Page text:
Internships are extremely popular with students and, as a result, tend to be very competitive. Internships require a commitment of time, performance of assigned job duties, and sometimes involve academic credit and perhaps financial compensation. Internships are typically awarded for a particular time period and may be either full-time or part-time. Often, interns work on specific projects or carry out teaching or research tasks at a professional level. Internships are ideal because they permit students to pursue a college degree and acquire experience simultaneously.

Obviously, some of the aforementioned career exploration techniques can be quite time consuming. It is advisable to reserve participating in field experience and taking key courses for those options about which you are most serious. As you become clearer about what it is you want and what the job situations are really like, then you will be ready to go on to the next phase of career problem solving: narrowing the alternatives.


AS YOU LOCATE RELEVANT CAREER MATERIALS, KEEP THOROUGH NOTES ON WHAT YOU HAVE LEARNED AND WHERE YOU FOUND THE INFORMATION.

STEP 3: Targeting

If you have investigated a number of career alternatives, you are now ready to target a primary career goal. Initially, it may be easy to rule out several choices as obviously inferior or inappropriate. With the remaining alternatives, it may be very difficult to select the one that fits you best. Additional research regarding the career options, your skills, values, and interests may be necessary. Any decision, career or otherwise, should be approached with sufficient information. The problem now lies in how to process the information and render a decision. There is a good deal of variability among us as to how much prior deliberation we invest in a given decision and the strategies we use. The probability of making a decision with a favorable outcome can be increased with careful consideration and a logical approach. A systematic method uses a framework with which you can effectively analyze and evaluate the data you have gathered for your career decision.

Anyone can learn the technique of systematic career decision making. It can be described as a series of five tasks. In order, they are: (1) define the decision to be made, (2) identify all choices to be considered in the decision, (3) gather information on each option, (4) evaluate the potential outcome of each option considered, and (5) make a selection of the most appropriate option. By following this approach, the likelihood of making good career decisions is increased.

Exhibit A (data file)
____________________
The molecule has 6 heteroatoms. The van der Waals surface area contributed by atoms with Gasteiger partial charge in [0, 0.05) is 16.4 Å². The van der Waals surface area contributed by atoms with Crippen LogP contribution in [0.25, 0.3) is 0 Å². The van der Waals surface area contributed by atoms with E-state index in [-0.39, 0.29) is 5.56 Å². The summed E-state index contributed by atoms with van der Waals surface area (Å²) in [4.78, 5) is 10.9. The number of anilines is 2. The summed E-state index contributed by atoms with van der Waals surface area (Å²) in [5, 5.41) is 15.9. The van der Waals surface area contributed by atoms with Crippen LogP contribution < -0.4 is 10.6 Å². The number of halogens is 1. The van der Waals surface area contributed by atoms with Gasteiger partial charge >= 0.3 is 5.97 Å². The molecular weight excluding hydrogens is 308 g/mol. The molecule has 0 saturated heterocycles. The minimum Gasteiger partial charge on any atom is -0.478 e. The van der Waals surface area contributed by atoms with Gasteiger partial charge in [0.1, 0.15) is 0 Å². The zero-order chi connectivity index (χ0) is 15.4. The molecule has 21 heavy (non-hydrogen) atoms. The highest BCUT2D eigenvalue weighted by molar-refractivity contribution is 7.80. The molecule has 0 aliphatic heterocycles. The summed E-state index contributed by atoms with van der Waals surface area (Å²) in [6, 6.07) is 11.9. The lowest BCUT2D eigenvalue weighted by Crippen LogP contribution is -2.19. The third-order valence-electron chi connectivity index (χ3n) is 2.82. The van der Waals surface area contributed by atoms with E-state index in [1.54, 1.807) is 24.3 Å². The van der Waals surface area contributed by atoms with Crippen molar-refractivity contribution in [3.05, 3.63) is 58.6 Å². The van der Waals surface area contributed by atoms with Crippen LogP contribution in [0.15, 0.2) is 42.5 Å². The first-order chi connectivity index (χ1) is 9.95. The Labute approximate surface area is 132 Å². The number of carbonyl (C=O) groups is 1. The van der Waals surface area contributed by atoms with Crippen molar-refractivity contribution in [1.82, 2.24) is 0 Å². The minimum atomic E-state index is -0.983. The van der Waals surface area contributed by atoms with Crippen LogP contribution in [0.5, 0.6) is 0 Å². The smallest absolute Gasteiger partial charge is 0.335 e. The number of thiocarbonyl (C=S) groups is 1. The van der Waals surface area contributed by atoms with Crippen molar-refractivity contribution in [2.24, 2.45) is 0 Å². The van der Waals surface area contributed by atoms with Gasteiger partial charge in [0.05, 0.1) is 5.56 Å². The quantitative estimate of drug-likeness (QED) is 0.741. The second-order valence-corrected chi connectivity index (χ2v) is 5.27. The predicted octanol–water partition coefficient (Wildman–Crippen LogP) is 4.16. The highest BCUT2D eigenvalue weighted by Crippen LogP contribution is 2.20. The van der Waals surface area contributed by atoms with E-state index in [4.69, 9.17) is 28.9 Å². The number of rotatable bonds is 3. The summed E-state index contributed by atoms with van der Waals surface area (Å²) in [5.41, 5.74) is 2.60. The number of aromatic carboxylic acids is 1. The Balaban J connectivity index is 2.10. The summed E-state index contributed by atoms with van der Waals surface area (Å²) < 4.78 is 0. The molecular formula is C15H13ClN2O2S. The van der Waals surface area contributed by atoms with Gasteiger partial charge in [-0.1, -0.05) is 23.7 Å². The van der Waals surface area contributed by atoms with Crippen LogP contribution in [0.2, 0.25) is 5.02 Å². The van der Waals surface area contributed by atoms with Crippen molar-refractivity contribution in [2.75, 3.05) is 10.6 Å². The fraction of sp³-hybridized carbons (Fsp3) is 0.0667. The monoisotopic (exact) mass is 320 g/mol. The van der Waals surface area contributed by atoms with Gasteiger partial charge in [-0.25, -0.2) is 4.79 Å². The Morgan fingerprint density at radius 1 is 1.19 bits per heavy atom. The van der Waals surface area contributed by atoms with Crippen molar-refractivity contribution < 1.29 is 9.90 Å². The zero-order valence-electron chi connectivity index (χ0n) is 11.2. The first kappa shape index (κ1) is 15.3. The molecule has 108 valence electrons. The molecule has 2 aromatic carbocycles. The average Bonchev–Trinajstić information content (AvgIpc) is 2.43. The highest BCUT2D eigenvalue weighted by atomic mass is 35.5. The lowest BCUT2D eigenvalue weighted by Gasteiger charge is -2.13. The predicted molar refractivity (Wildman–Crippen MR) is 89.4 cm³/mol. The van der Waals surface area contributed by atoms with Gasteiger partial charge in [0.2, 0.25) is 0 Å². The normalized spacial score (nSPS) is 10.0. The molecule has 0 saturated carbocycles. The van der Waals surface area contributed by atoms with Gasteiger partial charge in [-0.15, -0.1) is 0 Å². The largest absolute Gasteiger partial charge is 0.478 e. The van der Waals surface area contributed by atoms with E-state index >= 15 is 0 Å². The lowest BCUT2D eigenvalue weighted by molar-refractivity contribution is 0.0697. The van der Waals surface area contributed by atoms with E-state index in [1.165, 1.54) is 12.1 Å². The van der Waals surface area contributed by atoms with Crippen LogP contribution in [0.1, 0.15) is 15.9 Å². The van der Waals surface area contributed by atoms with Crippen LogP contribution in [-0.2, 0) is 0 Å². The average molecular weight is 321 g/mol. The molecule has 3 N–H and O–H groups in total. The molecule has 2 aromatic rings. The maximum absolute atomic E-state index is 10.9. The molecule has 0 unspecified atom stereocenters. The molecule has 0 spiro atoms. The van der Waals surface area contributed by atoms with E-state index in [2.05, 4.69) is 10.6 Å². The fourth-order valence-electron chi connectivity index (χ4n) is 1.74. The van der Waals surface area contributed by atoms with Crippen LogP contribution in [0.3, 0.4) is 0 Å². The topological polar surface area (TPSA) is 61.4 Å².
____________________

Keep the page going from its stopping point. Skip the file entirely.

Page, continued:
STEP 4: Career Preparation

Once you have made a career decision, the next task is to begin planning how to prepare for the career, how to get experience in it, and how to actually enter the field. In this step, you should identify the degree of effort and all the things which are required to be successful in your chosen career. What are the specific educational and experiential requirements? Of the qualifications required by that career, which ones do you currently possess, and which ones do you need to acquire? How will you best obtain the qualifications: additional education, internships, special courses or training? Answers to these questions will help you identify and set relevant goals. Having established the career goals and defined the tasks to achieve them, you should then set up a timing and sequence outline. Obviously, you cannot accomplish everything at once. Certain activities logically precede others. Try to put it all on paper, identifying activities which must occur, their proper sequence, and the time that it will take for each. Finally, put into action the long- and short-range goals and monitor your progress as you work. For a general college career planning timeline, refer to Career Guide C2, Career Planning Timetable.


EMPLOYERS WANT WELL-ROUNDED COLLEGE GRADUATES RATHER
THAN THOSE WITH JUST HIGH GRADE POINT AVERAGES.

STEP 5: Marketing Yourself

There is a great deal to be learned regarding obtaining employment, even after you have prepared for a career field. Are you graduating with a major where there are few positions that appear directly related to your studies? Graduation from college with the right credentials offers no guarantee of an appropriate position. Your degree will open many doors, but it's up to you to obtain the type of employment you desire. Finding the job you want, at an attractive salary and in the desired geographic location, is the result of using effective job search techniques. Each requires the same conscientiousness, discipline, consistency, and commitment. Job hunting is in itself a full-time job, and should be treated as such.